Me, Margarita Shows Georgia Through Female Eyes

Review of Me, Margarita by Ana Kordzaia-Samadashvili, published in English in 2015 by Dalkey Archive.

Georgia is a patriarchal society, so we’re told. The Georgian family and community is ruled by Mama (“father” in Georgian, ironic to most foreigners) a man’s man with a bushy moustache, barrel chest and swollen stomach.

Mama is tough but fair, and his stewardship is what keeps the household and village safe and calm during the storm. Mama is the backbone of Georgia. So we’re told.

Mama is tough, most of the time. But standing behind – and sometimes in front of – Mama is Deda (“mother”) who is just as tough, more resourceful, and probably more instrumental in holding the home, community and country together. There’s Mama with his bold words and sound and fury, then there’s Deda with her calm strength and innate sense of responsibility.

Georgia’s story is usually told with male voices. It is written by male writers and features mostly male characters. It’s like stories told in most of the world.  But in Me, Margarita, Georgian author Ana Kordzaia-Samadashvili has created a different narrative. Her Georgia is a story about women.

Me, Margarita is a book of short stories chronicling the experience of being a woman in Georgia. Each of the book’s 22 chapters features a female protagonist (or group of them) enjoying the raptures of love, sex, friendship and motherhood. They also feel the pain of disappointment, loneliness, alcoholism and suicide.

This book is bleak. But the tears are softened by black humor, like in this excerpt from An Insignificant Story of a Failed Suicide: “She ruled out the idea of hanging herself. She couldn’t possibly climb a tree to do it … The truth is she could barely climb the stairs. Never mind hanging herself, she’d never even managed to hang a picture.”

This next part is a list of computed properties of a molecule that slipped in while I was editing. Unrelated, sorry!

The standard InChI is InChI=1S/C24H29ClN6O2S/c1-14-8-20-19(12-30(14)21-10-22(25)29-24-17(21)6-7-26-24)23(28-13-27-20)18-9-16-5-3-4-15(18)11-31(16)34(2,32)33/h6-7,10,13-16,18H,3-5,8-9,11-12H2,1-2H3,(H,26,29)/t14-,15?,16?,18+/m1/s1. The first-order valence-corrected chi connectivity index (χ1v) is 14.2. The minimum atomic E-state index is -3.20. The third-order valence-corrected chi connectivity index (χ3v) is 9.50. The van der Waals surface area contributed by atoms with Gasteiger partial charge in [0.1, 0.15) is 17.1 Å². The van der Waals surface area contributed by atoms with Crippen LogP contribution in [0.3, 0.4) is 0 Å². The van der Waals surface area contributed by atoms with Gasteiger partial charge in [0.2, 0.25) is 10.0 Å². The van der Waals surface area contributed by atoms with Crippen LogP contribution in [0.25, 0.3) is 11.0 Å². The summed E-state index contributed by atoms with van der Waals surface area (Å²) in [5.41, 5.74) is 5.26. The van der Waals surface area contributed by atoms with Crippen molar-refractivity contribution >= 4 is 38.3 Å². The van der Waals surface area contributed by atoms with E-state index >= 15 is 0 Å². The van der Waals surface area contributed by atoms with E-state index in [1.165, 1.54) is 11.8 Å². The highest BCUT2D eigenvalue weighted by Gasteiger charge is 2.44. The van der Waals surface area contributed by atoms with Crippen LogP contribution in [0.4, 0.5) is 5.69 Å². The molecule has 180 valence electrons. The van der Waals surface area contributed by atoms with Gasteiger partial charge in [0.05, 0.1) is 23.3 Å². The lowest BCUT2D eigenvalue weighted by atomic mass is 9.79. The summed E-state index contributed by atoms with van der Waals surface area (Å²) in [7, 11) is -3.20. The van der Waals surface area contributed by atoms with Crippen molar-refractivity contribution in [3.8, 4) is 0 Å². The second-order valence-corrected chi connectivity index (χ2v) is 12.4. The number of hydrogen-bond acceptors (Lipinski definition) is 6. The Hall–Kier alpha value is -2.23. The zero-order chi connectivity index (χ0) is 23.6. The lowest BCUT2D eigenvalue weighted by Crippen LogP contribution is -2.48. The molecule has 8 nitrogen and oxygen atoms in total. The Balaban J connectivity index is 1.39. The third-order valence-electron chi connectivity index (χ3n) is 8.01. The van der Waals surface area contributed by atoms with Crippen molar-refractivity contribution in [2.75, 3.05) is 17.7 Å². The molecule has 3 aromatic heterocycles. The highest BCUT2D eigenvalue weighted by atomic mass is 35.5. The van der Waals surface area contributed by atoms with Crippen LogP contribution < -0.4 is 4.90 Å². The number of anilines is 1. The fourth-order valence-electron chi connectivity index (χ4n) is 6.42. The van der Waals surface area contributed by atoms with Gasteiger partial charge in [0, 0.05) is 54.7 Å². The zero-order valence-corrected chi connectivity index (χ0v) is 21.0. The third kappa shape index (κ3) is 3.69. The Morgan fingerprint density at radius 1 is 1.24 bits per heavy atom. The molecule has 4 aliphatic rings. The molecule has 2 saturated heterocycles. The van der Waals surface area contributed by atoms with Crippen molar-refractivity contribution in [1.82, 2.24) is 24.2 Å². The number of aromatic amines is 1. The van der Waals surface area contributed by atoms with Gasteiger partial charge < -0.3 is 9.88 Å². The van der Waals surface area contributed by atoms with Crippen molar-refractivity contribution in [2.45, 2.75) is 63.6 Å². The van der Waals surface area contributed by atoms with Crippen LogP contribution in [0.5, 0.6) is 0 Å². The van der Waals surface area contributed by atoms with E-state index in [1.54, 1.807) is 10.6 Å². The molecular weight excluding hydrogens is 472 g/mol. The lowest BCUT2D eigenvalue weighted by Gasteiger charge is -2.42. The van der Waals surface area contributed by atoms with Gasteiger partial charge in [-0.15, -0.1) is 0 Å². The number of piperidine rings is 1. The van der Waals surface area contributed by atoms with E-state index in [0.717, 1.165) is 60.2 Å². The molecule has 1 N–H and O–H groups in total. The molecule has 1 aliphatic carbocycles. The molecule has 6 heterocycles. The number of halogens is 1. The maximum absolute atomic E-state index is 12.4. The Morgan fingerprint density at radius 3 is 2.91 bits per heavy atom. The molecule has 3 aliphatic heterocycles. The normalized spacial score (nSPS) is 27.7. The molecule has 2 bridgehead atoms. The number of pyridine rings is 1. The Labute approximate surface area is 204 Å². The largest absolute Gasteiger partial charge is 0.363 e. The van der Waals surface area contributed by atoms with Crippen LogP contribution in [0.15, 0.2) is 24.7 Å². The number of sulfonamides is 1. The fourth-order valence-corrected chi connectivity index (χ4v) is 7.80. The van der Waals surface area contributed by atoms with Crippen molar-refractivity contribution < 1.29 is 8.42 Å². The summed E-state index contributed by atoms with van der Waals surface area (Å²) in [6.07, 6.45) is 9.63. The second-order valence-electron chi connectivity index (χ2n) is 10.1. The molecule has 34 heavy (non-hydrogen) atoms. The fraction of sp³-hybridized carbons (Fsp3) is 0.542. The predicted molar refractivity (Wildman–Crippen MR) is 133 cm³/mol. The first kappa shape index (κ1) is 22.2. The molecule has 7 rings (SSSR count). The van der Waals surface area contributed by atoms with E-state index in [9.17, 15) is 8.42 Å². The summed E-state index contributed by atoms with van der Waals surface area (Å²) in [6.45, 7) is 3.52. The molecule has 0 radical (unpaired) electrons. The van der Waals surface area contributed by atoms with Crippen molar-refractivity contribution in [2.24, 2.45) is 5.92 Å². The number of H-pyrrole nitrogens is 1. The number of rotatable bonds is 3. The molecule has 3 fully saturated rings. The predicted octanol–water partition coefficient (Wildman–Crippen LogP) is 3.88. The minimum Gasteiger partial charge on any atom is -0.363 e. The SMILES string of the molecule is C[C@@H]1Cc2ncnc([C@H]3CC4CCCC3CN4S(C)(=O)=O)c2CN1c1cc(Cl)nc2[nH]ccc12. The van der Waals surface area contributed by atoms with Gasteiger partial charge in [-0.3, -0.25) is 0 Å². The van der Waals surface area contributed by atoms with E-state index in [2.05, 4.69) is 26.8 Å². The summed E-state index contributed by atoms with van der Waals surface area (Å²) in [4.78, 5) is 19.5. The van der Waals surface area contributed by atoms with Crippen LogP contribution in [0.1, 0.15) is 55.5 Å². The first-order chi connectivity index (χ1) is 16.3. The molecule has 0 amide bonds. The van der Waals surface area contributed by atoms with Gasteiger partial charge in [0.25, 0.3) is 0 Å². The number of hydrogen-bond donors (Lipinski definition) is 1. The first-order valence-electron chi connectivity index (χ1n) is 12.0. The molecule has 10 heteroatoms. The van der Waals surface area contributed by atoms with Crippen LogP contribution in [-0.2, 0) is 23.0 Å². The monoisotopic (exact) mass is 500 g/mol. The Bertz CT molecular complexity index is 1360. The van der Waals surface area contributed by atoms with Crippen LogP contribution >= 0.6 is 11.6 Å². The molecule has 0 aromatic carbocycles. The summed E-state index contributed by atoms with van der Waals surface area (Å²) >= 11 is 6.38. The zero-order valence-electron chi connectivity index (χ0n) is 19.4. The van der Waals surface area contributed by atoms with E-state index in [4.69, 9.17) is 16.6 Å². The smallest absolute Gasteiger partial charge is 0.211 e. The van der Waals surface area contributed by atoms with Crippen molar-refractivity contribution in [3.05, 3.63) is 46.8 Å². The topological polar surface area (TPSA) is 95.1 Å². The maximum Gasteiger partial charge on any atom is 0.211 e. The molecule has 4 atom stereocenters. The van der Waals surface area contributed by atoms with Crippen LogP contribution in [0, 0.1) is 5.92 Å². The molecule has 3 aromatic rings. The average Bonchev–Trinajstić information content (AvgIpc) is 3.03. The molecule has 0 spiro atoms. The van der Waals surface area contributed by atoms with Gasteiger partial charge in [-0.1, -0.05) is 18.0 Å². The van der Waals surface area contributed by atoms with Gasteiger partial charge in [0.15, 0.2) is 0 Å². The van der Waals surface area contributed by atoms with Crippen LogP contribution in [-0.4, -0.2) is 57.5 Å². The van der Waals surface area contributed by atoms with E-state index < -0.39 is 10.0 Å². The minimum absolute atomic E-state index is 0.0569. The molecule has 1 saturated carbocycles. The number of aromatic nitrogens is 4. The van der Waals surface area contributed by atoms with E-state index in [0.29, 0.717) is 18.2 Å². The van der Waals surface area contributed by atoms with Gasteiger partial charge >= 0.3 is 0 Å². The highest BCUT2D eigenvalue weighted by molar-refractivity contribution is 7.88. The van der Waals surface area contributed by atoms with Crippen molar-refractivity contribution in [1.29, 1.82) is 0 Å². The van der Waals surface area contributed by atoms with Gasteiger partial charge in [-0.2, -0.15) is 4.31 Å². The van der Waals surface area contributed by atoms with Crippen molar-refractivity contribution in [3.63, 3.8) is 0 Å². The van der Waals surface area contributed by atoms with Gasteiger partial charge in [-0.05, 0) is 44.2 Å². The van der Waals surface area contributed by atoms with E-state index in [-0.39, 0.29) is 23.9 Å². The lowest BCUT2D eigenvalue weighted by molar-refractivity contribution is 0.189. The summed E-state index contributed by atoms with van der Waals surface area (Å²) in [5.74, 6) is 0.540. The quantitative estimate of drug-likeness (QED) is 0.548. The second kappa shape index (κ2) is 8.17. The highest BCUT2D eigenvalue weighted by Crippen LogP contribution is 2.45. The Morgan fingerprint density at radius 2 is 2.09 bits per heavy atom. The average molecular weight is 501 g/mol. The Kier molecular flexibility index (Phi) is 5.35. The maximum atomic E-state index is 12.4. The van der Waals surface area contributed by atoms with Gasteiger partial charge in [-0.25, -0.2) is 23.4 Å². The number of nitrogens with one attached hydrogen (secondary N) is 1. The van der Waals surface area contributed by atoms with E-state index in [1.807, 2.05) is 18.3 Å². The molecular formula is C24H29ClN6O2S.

Even the book’s most tragic moments occur without these women feeling self pity. In Nina, a story told by the critical voice of the titular character’s only friend, Nina is an ageing former debutante. She’s tired, drunk, and eventually discarded by a lover “who likes young women.” The decision she takes to end her life isn’t a display of strength, but it is carried out with wilful dignity.

Me, Margarita is not a linear historical narrative. It tells Georgia’s story in fragments; a series of character studies where time, place and voice are often unclear to the reader. There are direct references to historical periods, however, such as in the first story, Me Margarita. The narrative begins in 1871 and charts the lives of a line of mothers and daughters stretching all the way to the 1990s.

Later, we spend time in an apartment which withstood Tsarism and war, and later changed hands during Stalin’s collectivization drive during the early 1930s. Fast forward to 2004, and we’re given the chance to see Georgia through foreign eyes. The protagonist, whose name and country of origin are never provided, has this to say about the country:

“In this country, no matter who you ask, everyone says that everything will be alright and wishes will all come true … There are constant wars, or elections, they curse politicians the whole time, beggars are always running in the streets … It’s totally depressing, but still they are always happy.”

This excerpt will resonate with anyone who has experienced Georgia as an outsider. It’s also an example of Kordzaia-Samadashvili’s bittersweet tone. Life is hard, and everyone wants something better than what they have. But in these stories, a stubborn optimism grows out of the gloom.

This is a book that breaks many taboos. Lesbian love and sex are treated as natural and acceptable. Drunkenness, lewd language and wanton sexuality are feminine behaviors. The book also contains an essay titled When A Parrot Flies Over You, offering the author’s views on love and sexuality. According to her, Georgia’s main contemporary problem is that the sexual revolution of the 1960s passed it by.

Male characters also make an appearance in Me Margarita. And they aren’t villains. But the men usually aren’t present when the story begins, and they certainly aren’t there when it ends. They invariably lack strength. Notably, we rarely read dialogue spoken by a male figure. They often play key roles: father, husband, lover (usually absent or unreliable, in any case). But they rarely speak. They are merely spoken of.

The greatest achievement of Me, Margarita may be that it succeeds in being feminist without being snarky or caustic. This is not a polemic. It’s arguably not even social criticism. These women aren’t heroes. They’re people. Plainly.

This is a complex collection that not everyone will enjoy. The deadpan writing style won’t appeal to all readers, and the grim subject matter is difficult to stomach at times. But it is powerful, relevant and unique. Ana Kordzaia-Samadashvili doesn’t just tell Georgia’s story using female voices. She does so compellingly. If you plan to read a book by a Georgian author this year, Me, Margarita should be near the top of your list.

Joseph Larsen

24 September 2015 21:03
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